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FBI and Australian Home Affairs concerned (or confused?) about crypto crime

Updated: Nov 11, 2019

In the last week we have seen both the FBI Director Wray and Australian Minister for Home Affairs raise concerns about the use of cryptocurrency in crime and to finance terrorism.


Permissionless blockchain based cryptocurrencies are of course a terrible way to launder money or finance crime, and these comments reveal more about the education needed at government level than identifying any actual criminal uses of cryptocurrency for which governments should be immediately concerned.


First up, in America on 5 November, during a US Senate Committee On Homeland Security And Governmental Affairs, Senator Mitt Romney said to those present:

I’m not in the Banking Committee. I don’t begin to understand how cryptocurrency works. I would think it is more difficult to carry out your work when we can’t follow the money because the money is hidden from us and wonder whether there should not be some kind of effort taken in our nation to deal with cryptocurrency.... Am I wrong in thinking this is an area we ought to take a look at?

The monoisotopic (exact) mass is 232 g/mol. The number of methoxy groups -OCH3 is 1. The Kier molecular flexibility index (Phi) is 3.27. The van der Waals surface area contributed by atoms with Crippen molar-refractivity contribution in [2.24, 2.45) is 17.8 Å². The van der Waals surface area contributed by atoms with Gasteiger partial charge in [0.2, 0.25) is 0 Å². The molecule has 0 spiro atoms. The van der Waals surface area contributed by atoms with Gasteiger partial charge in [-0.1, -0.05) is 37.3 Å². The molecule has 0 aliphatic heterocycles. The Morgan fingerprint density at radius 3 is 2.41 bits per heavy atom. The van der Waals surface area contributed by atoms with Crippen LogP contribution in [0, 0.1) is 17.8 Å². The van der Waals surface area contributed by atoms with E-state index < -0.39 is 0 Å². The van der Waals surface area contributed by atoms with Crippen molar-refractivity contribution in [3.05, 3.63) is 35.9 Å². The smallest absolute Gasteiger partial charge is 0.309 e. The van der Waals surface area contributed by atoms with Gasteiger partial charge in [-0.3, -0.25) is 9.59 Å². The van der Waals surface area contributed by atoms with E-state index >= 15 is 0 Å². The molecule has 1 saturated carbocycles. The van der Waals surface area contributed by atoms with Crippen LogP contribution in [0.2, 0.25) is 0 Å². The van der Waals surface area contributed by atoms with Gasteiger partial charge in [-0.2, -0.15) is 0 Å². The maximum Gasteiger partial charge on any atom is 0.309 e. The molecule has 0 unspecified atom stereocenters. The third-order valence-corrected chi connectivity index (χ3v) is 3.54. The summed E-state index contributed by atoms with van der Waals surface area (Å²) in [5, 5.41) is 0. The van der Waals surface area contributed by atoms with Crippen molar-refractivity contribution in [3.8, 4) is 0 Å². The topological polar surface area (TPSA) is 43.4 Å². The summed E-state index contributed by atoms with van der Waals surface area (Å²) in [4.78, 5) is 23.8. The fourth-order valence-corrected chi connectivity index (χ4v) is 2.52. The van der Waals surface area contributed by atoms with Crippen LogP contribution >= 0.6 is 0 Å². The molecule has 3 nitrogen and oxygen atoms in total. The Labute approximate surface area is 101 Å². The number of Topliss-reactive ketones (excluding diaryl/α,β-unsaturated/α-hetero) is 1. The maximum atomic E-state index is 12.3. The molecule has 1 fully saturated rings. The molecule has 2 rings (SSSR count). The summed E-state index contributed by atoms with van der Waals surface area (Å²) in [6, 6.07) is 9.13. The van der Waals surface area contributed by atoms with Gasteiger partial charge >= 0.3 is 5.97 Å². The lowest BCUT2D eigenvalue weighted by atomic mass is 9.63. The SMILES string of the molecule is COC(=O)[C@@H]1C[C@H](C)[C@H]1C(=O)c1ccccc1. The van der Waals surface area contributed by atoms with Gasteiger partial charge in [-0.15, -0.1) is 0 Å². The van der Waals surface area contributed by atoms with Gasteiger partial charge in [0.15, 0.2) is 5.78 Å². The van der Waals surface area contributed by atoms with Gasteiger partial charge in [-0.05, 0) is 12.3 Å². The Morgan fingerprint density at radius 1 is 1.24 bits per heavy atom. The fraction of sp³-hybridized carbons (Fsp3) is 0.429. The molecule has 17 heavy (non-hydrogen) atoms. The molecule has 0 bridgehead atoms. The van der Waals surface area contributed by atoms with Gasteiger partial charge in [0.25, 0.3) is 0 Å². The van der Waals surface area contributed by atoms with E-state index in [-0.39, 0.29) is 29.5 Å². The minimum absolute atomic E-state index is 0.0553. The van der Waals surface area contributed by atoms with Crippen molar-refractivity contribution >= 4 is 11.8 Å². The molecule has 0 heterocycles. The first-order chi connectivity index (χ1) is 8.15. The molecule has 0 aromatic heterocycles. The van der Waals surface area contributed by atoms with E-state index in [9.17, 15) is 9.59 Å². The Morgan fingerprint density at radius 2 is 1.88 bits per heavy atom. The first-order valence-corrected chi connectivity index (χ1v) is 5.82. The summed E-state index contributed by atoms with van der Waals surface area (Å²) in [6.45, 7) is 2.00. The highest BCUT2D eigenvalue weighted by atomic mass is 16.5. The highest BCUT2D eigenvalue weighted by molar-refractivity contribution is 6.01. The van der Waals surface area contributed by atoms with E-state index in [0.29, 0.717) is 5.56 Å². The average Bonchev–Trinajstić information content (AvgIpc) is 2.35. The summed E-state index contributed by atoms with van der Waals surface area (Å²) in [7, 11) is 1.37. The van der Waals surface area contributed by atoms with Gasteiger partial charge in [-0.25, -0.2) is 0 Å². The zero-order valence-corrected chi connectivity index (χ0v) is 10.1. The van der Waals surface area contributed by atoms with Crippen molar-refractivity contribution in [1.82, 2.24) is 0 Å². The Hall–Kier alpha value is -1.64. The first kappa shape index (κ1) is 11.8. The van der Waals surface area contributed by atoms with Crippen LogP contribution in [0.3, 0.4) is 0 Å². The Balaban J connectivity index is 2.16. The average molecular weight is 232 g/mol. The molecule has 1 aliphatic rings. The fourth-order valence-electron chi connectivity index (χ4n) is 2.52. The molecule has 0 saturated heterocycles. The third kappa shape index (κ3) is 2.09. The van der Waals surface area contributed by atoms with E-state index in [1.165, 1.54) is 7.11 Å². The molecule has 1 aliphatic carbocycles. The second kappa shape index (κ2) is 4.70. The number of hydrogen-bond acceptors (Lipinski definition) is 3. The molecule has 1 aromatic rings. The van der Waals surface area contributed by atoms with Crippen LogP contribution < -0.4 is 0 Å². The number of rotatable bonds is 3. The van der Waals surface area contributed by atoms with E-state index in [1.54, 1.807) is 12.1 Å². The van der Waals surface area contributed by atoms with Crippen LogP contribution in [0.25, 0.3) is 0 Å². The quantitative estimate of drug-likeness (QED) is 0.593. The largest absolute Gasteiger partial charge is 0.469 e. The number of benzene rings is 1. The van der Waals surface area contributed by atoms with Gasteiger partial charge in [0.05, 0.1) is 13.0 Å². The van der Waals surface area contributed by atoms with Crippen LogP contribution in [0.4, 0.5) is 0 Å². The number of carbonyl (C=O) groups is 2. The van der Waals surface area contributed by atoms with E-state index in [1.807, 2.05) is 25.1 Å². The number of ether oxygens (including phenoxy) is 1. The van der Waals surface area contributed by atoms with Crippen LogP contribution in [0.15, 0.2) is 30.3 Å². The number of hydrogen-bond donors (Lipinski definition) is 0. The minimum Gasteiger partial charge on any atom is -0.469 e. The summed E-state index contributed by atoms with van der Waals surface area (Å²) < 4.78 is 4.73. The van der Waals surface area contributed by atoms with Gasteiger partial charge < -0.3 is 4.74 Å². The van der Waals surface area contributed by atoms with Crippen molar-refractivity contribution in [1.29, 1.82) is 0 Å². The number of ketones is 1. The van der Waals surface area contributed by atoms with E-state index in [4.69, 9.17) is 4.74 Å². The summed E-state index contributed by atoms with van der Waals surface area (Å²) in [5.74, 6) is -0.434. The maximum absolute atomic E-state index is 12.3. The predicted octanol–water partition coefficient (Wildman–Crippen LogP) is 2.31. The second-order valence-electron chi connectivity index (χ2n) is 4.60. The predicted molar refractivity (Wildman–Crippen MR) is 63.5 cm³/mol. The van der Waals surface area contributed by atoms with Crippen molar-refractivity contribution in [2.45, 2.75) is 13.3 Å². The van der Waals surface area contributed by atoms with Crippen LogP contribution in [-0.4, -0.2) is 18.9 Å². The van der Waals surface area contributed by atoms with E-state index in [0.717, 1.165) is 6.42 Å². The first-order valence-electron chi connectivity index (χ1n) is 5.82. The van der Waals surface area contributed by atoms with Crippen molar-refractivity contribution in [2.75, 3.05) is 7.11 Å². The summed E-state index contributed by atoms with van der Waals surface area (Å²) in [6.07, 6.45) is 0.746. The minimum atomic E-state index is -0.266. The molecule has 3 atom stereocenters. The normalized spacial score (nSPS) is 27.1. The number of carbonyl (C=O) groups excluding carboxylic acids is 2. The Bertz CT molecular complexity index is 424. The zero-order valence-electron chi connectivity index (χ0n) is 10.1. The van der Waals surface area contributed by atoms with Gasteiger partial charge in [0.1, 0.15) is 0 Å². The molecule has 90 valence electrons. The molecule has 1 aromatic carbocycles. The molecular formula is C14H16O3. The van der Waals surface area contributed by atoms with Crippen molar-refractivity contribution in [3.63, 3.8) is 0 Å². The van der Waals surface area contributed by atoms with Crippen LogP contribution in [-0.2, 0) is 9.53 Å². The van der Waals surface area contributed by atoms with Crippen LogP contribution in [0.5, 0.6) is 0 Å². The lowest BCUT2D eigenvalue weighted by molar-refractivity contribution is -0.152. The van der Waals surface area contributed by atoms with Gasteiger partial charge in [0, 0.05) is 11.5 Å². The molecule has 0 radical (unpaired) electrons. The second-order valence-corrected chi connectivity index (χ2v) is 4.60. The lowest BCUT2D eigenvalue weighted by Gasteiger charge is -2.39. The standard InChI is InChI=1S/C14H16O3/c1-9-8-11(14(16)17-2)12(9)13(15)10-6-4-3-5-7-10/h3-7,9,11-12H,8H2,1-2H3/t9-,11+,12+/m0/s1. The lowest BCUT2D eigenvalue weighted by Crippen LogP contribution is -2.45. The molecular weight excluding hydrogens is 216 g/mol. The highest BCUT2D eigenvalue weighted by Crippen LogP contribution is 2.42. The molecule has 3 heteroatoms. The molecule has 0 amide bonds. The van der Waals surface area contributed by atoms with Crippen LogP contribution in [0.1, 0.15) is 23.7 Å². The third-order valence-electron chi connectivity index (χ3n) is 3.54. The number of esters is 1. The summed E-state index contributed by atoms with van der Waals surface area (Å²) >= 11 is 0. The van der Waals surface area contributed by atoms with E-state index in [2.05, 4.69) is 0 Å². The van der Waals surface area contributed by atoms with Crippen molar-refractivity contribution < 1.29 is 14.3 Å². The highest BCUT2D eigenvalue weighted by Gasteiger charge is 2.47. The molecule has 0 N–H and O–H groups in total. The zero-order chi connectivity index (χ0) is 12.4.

Director Wray said:

Cryptocurrency is already an issue for us and we use tools to follow the money...whether it's cryptocurrency, whether it's default encryption on messages and devices, we are moving in a direction where, if we don't get our act together, ... all the information we need to do our work will be walled off.

Meanwhile in Australia, Minister for Home Affairs, the Hon. Peter Dutton, addressed the "No Money for Terror" conference saying:

The increasing use of digital and crypto-currencies, stored-value cards, online payment systems and crowd-funding platforms provide new channels through which terrorism may be financed.

As data security and privacy become of greater concern to citizens (both in the US and Australia) the inevitable tension between open systems permitting government and regulatory surveillance and closed systems providing privacy and security will continue to grow.


As has been seen in the "Welcome to Video" takedown, the use of the cryptocurrency transaction record analysis alone (instead of active hacking, surveillance etc) makes possible identifying and tracking criminals in ways which were previously impossible.